Tag Archives: Australia

Lamb — Food of the Gods

I’ve posted in the past about the wonderful ads used to promote Australian beef and lamb. Like this most recent one, they’re often controversial—vegans, in particular, seem to object to them, for some reason—but always brilliant.

Here’s one from last year:

You can see two more at the above link.

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Pond — “Sweep Me Off My Feet”

Loving “Sweep Me Off My Feet”, the new release from Pond’s upcoming album, The Weather. The video mixes runny mascara with Jesus, androgyny, and the happy, happy people from corporate stock footage.

Membership in Pond is famously fluid; Pond and Tame Impala routinely share and trade players.

According to Pond’s Nicholas Allbrook, The Weather is a concept album,

“…not completely about Perth, but focusing on all the weird contradictory things that make up a lot of colonial cities around the world. Laying out all the dark things underneath the shimmering exterior of cranes, development, money and white privilege. It’s not our place, but it is our place. British, but Australian, but not REAL Australian. On the edge of the world with a hell of a lot of fucked things defining our little city, still we try and live a wholesome respectful life, while being inherently disrespectful. At the end of all this confusion in our weird little white antipodean world, there’s the beach, purity and nature that brings us all together”.

[Thanks, Nicholas. That answers all my questions.]

The Weather will be released on 5 May 2017.

Happy Australia Day!

Australia Day, the official National Day of Australia, is celebrated on 26 January, which marks the arrival of the British First Fleet in 1788. Late January is high summer in Australia, so what better way to celebrate than by throwing some shrimp lamb on the barbie?

WAMMCO* observes the holiday by running a marketing television campaign for Australian lamb. In 2016, it was about Operation Boomerang, a “mission to save Australians abroad from going without the essential lamb barbecue on Australia Day.”

The ad attracted some criticism, because what doesn’t? Vegetarians didn’t like it, and some indigenous Australians and their supporters are opposed to the very link between Australia Day and the landing of the fleet. They call it “Invasion Day” instead.

So this year, WAMMCO bent over backwards to come up with a more inclusive ad:


*Full name: The Western Australian Meat Marketing Co-operative Limited. It’s usually called simply WAMMCO because by the time you can say “The Western Australian Meat Marketing Co-operative Limited,” your lamb will be stone cold.

Vivid Sydney 2016

Another Vivid Sydney Festival has come and gone.  Here’s a highlight reel from the annual event.

Being, as I am, easily distracted by shiny objects, I love this sort of thing!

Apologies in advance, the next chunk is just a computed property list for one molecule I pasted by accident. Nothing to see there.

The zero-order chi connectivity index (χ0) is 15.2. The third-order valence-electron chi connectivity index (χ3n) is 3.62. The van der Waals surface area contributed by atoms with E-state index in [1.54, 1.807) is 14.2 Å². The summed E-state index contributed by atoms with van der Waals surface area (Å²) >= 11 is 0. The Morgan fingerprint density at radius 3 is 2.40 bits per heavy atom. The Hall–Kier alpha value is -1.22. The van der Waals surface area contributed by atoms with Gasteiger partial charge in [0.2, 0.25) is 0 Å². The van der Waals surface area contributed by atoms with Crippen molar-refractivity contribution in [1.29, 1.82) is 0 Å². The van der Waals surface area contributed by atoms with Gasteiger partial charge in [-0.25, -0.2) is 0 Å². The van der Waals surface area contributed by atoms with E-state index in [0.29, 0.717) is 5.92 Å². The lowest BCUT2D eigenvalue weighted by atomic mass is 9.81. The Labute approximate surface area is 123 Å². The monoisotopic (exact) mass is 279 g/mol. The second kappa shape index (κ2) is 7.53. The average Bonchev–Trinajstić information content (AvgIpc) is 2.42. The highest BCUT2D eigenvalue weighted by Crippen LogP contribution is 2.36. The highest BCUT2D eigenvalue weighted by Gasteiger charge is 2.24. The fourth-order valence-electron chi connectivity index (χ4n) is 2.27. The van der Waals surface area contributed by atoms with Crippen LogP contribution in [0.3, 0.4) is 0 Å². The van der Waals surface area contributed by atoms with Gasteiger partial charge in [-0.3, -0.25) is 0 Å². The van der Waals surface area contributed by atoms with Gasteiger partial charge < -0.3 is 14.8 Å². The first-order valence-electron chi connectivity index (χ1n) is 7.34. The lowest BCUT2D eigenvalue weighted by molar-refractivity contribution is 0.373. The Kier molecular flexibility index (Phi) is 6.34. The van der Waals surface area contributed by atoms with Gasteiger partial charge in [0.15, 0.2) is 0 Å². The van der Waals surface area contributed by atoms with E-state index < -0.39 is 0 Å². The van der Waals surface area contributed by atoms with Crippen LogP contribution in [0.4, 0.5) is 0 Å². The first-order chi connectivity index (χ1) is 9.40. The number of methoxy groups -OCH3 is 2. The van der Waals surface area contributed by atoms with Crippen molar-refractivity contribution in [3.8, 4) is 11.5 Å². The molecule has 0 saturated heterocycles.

Here are some of the images that were projected on the Sydney Opera House during the festival.  All photos were found on the Web.

Troye Sivan. Good Music, and a Brave New World

Troye Sivan is an immensely talented 20-year-old Australian singer/songwriter, actor, and New Media star (2.7 million Instagram followers, 3 million Twitter followers, and a YouTube channel with 208 million views).

When he was 18, he came out as gay to his 3.6 million YouTube subscribers, who were, as is usually the case these days, overwhelmingly supportive.

Last year, he released an EP called TRXYE, which included a haunting single called “Happy Little Pill”.  It has 19 million (and counting) YouTube views.

This September, he released another EP, this one called WILD.  Sales have been good, the reviews have been uniformly excellent, and he’s gotten a big boost from a surprising source:


Three of the six songs on the EP trace the relationship between two boys, which evolves from friendship into something more.  Here’s “Fools”, the middle song of the “Blue Neighborhood” triad.

Troye Sivan is about to start an eight-city US tour.  It sold out in under 30 minutes.


When I encounter something like this, it gives me mixed feelings.  On the one hand, it’s great to see a young artist who is free to be himself, and to live at a time when he needn’t repress his identity to succeed.

On the other, it makes me angry that it’s taken so long to get to that point.

Not for the first time, I’m confronted with the sad truth that I was born much too early.  The 21st Century is infinitely richer and more interesting than the 20th, which seems more primitive and repressive with each passing day.  From the Internet to the increase in cultural diversity to the decline of organized religion to the explosion of new media to the still-not-fast-enough fading of racism, sexism, and homophobia, to, even, the foodie revolution, it’s like Émile Coué was right after all:  “Every day, in every way, I’m getting better and better”.

Things are just getting good, and I won’t be around to see how they turn out!

To paraphrase William Wordsworth,

“Bliss was it in that dawn to be alive,
But to be young was would be very heaven!”